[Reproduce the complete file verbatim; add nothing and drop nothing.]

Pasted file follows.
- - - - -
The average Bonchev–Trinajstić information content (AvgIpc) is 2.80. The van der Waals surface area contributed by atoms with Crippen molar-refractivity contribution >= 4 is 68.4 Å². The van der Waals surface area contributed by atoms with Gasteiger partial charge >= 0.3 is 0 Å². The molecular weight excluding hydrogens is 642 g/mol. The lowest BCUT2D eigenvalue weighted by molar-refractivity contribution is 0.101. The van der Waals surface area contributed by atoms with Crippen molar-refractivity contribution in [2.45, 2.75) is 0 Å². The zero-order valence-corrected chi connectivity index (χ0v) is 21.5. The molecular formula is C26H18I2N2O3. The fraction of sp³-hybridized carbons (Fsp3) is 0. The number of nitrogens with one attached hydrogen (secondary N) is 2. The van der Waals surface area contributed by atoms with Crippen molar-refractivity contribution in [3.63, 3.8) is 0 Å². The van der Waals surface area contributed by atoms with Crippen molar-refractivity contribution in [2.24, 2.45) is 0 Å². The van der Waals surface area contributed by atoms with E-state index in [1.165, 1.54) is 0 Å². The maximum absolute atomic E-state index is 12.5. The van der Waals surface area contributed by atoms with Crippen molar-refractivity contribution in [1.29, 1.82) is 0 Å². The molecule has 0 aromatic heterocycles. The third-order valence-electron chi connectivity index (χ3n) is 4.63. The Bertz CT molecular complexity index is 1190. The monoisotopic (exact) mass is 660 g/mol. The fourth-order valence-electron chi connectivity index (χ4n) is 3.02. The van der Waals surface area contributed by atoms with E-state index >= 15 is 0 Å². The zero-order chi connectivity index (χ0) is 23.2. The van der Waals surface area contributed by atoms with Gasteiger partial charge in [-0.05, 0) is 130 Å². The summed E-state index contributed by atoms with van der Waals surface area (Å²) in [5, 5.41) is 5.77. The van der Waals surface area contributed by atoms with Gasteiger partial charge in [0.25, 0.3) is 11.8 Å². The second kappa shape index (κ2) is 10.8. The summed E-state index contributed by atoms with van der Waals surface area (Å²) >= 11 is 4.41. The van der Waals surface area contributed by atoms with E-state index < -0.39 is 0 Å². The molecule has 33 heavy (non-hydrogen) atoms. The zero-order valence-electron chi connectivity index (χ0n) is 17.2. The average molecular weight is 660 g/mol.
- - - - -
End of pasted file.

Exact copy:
The average Bonchev–Trinajstić information content (AvgIpc) is 2.80. The van der Waals surface area contributed by atoms with Crippen molar-refractivity contribution >= 4 is 68.4 Å². The van der Waals surface area contributed by atoms with Gasteiger partial charge >= 0.3 is 0 Å². The molecular weight excluding hydrogens is 642 g/mol. The lowest BCUT2D eigenvalue weighted by molar-refractivity contribution is 0.101. The van der Waals surface area contributed by atoms with Crippen molar-refractivity contribution in [2.45, 2.75) is 0 Å². The zero-order valence-corrected chi connectivity index (χ0v) is 21.5. The molecular formula is C26H18I2N2O3. The fraction of sp³-hybridized carbons (Fsp3) is 0. The number of nitrogens with one attached hydrogen (secondary N) is 2. The van der Waals surface area contributed by atoms with Crippen molar-refractivity contribution in [3.63, 3.8) is 0 Å². The van der Waals surface area contributed by atoms with Crippen molar-refractivity contribution in [2.24, 2.45) is 0 Å². The van der Waals surface area contributed by atoms with E-state index in [1.165, 1.54) is 0 Å². The maximum absolute atomic E-state index is 12.5. The van der Waals surface area contributed by atoms with Crippen molar-refractivity contribution in [1.29, 1.82) is 0 Å². The molecule has 0 aromatic heterocycles. The third-order valence-electron chi connectivity index (χ3n) is 4.63. The Bertz CT molecular complexity index is 1190. The monoisotopic (exact) mass is 660 g/mol. The fourth-order valence-electron chi connectivity index (χ4n) is 3.02. The van der Waals surface area contributed by atoms with E-state index >= 15 is 0 Å². The zero-order chi connectivity index (χ0) is 23.2. The van der Waals surface area contributed by atoms with Gasteiger partial charge in [-0.05, 0) is 130 Å². The summed E-state index contributed by atoms with van der Waals surface area (Å²) in [5, 5.41) is 5.77. The van der Waals surface area contributed by atoms with Gasteiger partial charge in [0.25, 0.3) is 11.8 Å². The second kappa shape index (κ2) is 10.8. The summed E-state index contributed by atoms with van der Waals surface area (Å²) >= 11 is 4.41. The van der Waals surface area contributed by atoms with E-state index < -0.39 is 0 Å². The molecule has 33 heavy (non-hydrogen) atoms. The zero-order valence-electron chi connectivity index (χ0n) is 17.2. The average molecular weight is 660 g/mol.